Mountains

Former Journal reporter answers to subpoena

By Michael Maresh Journal staff writer

The Colorado Press Shield Law does not protect former Cortez Journal reporter Reid Wright from possibly being called to the stand to testify in what he observed in the case of the State of Colorado against Linda Vavra.

But the shield law does protect Wright from testifying on anything other than his personal observations.

District Court Judge Todd Plewe pointed out there were four exceptions to the press shield law provision that could force the media to testify.

One provision would have allowed Wright to testify but only to what was exactly written in the Oct. 29, 2011 article “Eye for drugged drivers,” in which Wright was on a law enforcement ride-along with the Montezuma County Sheriff’s office when Vavra was stopped and subsequently arrested.

Plewe said calling Wright to the stand in Vavra’s suppression hearing probably would not have much value in this exception, and section C of the state constitution would be irrelevant as Wright was not the only witness to Vavra’s arrest since there were other law enforcement officers as well as the arresting officer at the scene, so any information obtained from Wright could be found elsewhere.

However, section D of the state constitution does not protect the media from testifying if that reporter observes an arrest that results in a charge of a class 1, class 2 or class 3 felony.

Two of the charges against Vavra included a class 2 or class 3 felony.

Plewe said a newspaper’s privilege is outweighed when they have made a personal observation — in this instance — that could assist the court before denying attorney Christopher Beall’s motion to quash the subpoena.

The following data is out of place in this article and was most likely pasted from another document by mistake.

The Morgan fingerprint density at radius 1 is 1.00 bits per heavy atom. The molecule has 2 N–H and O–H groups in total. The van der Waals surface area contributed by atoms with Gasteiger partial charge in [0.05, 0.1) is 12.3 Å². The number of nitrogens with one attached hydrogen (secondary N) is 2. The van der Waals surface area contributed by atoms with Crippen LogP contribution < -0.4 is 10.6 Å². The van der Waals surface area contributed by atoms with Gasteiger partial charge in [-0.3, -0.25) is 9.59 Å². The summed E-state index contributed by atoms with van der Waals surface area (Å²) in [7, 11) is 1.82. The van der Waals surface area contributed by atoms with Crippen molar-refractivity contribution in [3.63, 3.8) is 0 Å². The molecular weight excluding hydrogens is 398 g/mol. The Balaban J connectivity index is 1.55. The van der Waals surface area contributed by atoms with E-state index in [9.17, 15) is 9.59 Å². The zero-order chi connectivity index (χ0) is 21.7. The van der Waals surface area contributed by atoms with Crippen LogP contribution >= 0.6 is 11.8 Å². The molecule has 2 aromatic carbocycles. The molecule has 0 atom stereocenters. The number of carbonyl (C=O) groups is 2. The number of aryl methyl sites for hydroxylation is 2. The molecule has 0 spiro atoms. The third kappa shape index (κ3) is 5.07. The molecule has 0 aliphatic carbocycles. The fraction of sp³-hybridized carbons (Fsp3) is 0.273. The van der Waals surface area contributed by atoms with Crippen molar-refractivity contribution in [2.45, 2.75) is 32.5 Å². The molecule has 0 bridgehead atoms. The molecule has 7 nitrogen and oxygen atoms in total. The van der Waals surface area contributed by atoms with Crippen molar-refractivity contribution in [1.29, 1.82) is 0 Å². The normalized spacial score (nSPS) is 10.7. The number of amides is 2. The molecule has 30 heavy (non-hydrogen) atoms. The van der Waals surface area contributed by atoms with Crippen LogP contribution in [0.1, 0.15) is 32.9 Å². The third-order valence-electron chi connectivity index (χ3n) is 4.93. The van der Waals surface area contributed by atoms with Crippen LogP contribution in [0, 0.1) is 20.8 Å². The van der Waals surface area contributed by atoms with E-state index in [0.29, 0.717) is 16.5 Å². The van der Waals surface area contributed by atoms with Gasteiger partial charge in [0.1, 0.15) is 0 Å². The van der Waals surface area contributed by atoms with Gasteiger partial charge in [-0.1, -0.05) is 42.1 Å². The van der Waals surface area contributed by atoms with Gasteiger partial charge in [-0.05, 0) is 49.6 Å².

Beall, representing the Journal argued the case via telephone.

Plewe also said Wright would only be allowed to respond to questions that pertained to his news gathering based on his personal observations and not on any other item that he learned afterwards.

During a recess, Vavra’s attorney, John Baxter, approached Wright and told him he was free to go because he had decided against calling him to the stand.

Baxter had said he wanted to determine what Wright saw because the article implied that he observed the entire stop, search and arrest.

Deputy Darrin Harper, the arresting officer, said he did not know what Wright heard or observed as the former reporter stayed close to his patrol car while the arrest was made.

Under questioning, Harper said he believed Wright was taking notes throughout the ride-along and added he himself did not see the search of Vavra. Harper also said that he showed the confiscated items to Wright afterwards.

Harper said he did not know if Wright had seen officers search Vavra.

Beall, out of the Denver-based law firm of Levine Sullivan Koch and Schulz LLP, wanted to know how Harper surmised the drug he found was in fact methamphetamine.

Harper said his 18 years in law enforcement and his experience in similar cases indicated that the drug was meth.

Beall also wanted to know whether Wright was present when the drug was tested to determine if it was methamphetamine, and Harper said the former reporter was not present for the testing.

Reach Michael Maresh at michaelm@cortezjournal.com

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